One of the truisms we are taught from an early age is that there is no such thing as a free lunch. With such simple sincerity, why do we instinctively feel that this does not apply to the internet? In our hyper-connected, always-on existence, we expect to access any content, at any time. Increasingly that is no longer the case.
The internet started as an open meadow, it is now being divided into managed fields and, increasingly, into walled gardens. The main protagonists in this change, raising barriers and firewalls, are the global media companies. Media across the US and Europe rushed to put content online, only to find that increased online readership did nothing to address falling print subscriptions. Internet users were happy to browse, but without commitment or any cost burden to them.
Newspapers like The Guardian in the UK embraced the ‘freemium’ model on the assumption that increased online traffic would trigger increase internet advertising revenue. Despite over ten years of committed online activity — at one time being one of the most read media sites in both the UK and the US — its advertising revenue in the last financial year was just US$23.7M. The UK’s MailOnline, part of the Daily Mail, is now the world’s leading site by visitor numbers, and yet it only receives US43M in advertising revenue.
For keen online media upstarts that sort of revenue would be impressive, but these sites are supporting legacy media organisations, with extensive and expensive operations worldwide. Other newspapers took early steps to put valuable content behind the firewall, most notably the Financial Times. They reached a milestone this July when their digital subscribers outnumbered the print subscriptions (300k vs. 299k). The FT now gets over half its revenue from digital sources.
So who is right on the subject of freemium vs. premium – the most viewed or the most valuable? The answer is not quite as simple as one might think. We are seeing the steady decline of generalism, of newspapers as mass media, and increasing specialism. The FT reaches a distinct business and political catchment. The Guardian is now likewise tailoring its content for particular networks and groupings.
The question remains whether specialism requires a firewall. This month saw the launch of an ambitious project from the Atlantic Monthly — Quartz Magazine, which is a bespoke business site, available freely online. By targeting a specific audience, in their case, global, tech-savvy businesspeople, they can be more particular in the advertising that they generate. The main challenge will be to create enough engaging content to test the loyalty that their target readers have to publications that are now sitting behind a firewall.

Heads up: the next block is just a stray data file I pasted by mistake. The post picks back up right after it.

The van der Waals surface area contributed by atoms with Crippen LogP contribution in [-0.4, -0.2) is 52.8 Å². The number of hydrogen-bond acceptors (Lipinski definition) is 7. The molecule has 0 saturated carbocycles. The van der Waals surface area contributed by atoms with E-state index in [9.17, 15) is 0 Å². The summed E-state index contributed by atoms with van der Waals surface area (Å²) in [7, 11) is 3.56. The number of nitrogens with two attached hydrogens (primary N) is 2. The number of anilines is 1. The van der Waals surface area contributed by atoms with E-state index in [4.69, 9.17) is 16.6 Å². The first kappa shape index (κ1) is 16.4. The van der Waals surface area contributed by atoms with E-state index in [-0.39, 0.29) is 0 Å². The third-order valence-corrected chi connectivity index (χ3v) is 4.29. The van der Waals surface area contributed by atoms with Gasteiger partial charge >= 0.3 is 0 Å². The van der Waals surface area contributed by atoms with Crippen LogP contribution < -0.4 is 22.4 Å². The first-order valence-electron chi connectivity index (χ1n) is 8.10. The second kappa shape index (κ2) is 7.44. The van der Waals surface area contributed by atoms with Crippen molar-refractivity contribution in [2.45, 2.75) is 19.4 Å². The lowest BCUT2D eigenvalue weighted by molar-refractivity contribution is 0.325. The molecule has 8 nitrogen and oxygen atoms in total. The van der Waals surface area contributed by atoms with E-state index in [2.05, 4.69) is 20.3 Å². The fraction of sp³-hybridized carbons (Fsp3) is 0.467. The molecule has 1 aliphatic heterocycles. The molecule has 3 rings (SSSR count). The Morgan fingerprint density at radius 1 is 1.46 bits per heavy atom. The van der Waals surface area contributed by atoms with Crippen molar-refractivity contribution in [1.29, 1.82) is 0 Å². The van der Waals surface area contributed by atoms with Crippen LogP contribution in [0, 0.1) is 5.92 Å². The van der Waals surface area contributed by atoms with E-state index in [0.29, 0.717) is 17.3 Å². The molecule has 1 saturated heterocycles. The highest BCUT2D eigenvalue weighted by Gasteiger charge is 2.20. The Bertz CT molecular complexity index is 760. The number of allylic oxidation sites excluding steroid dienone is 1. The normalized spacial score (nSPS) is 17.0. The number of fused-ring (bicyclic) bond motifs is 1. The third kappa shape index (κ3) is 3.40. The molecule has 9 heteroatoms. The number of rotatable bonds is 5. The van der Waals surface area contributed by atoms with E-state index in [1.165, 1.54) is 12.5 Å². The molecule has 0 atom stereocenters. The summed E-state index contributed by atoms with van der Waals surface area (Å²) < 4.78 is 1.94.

Other media companies are adopting a hybrid model, providing free content up to a defined level as an enticement — see The Economist and the New York Times. While more innovative media brands, such as Monocle, use the internet to trial entirely new formats and channels, in Monocle’s case its internet radio station, without damaging their print subscription numbers.
It is fascinating to witness such profound change in such a short period of time. The days of both the mass media and the internet open meadow are over. Where does this leave the media in developing countries, where print media has been holding steady? It probably leaves them on the precipice. The changes that we have seen in the media across the US and Europe will occur elsewhere — and at an accelerated rate.
Loyalty counts for very little in the internet age. Content, brand and relevance will be the key determinants of successful online media. The brands that innovate in content and format, while keeping a keen eye on their target audience, will thrive and grow. Media that maintain a generalist approach will turn fallow in the internet meadow, and disappear.
John Mandeville is head of reputation, Hong Kong, at Weber Shandwick